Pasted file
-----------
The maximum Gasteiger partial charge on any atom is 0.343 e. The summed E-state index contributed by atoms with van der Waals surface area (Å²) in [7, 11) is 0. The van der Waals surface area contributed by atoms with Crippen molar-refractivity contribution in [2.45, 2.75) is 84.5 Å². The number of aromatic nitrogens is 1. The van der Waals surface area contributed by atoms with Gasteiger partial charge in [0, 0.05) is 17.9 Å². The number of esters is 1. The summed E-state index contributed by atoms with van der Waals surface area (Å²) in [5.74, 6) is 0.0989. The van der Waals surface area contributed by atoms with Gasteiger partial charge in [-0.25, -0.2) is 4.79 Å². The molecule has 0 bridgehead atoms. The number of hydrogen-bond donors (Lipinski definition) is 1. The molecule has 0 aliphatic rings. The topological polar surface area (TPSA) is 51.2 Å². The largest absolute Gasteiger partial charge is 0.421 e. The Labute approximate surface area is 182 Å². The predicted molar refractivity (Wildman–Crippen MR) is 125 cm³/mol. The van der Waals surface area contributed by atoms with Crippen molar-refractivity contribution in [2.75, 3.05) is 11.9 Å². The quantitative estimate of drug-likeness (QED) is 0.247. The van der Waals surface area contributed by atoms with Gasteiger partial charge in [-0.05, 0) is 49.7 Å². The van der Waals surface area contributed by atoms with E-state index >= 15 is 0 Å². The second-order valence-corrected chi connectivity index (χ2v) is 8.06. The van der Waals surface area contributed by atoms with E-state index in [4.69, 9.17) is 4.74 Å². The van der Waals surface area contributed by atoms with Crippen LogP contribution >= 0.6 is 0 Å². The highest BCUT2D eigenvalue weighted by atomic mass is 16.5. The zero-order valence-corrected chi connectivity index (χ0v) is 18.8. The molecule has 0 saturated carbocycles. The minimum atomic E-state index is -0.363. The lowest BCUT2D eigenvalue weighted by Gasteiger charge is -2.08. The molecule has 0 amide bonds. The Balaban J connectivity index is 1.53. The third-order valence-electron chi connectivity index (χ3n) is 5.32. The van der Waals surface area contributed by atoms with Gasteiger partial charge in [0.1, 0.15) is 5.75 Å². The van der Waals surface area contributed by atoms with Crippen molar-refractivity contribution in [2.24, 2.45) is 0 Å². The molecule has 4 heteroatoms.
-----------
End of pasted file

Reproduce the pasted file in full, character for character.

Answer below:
The maximum Gasteiger partial charge on any atom is 0.343 e. The summed E-state index contributed by atoms with van der Waals surface area (Å²) in [7, 11) is 0. The van der Waals surface area contributed by atoms with Crippen molar-refractivity contribution in [2.45, 2.75) is 84.5 Å². The number of aromatic nitrogens is 1. The van der Waals surface area contributed by atoms with Gasteiger partial charge in [0, 0.05) is 17.9 Å². The number of esters is 1. The summed E-state index contributed by atoms with van der Waals surface area (Å²) in [5.74, 6) is 0.0989. The van der Waals surface area contributed by atoms with Gasteiger partial charge in [-0.25, -0.2) is 4.79 Å². The molecule has 0 bridgehead atoms. The number of hydrogen-bond donors (Lipinski definition) is 1. The molecule has 0 aliphatic rings. The topological polar surface area (TPSA) is 51.2 Å². The largest absolute Gasteiger partial charge is 0.421 e. The Labute approximate surface area is 182 Å². The predicted molar refractivity (Wildman–Crippen MR) is 125 cm³/mol. The van der Waals surface area contributed by atoms with Crippen molar-refractivity contribution in [2.75, 3.05) is 11.9 Å². The quantitative estimate of drug-likeness (QED) is 0.247. The van der Waals surface area contributed by atoms with Gasteiger partial charge in [-0.05, 0) is 49.7 Å². The van der Waals surface area contributed by atoms with E-state index >= 15 is 0 Å². The second-order valence-corrected chi connectivity index (χ2v) is 8.06. The van der Waals surface area contributed by atoms with E-state index in [4.69, 9.17) is 4.74 Å². The van der Waals surface area contributed by atoms with Crippen LogP contribution >= 0.6 is 0 Å². The highest BCUT2D eigenvalue weighted by atomic mass is 16.5. The zero-order valence-corrected chi connectivity index (χ0v) is 18.8. The molecule has 0 saturated carbocycles. The minimum atomic E-state index is -0.363. The lowest BCUT2D eigenvalue weighted by Gasteiger charge is -2.08. The molecule has 0 amide bonds. The Balaban J connectivity index is 1.53. The third-order valence-electron chi connectivity index (χ3n) is 5.32. The van der Waals surface area contributed by atoms with Gasteiger partial charge in [0.1, 0.15) is 5.75 Å². The van der Waals surface area contributed by atoms with Crippen molar-refractivity contribution in [2.24, 2.45) is 0 Å². The molecule has 4 heteroatoms.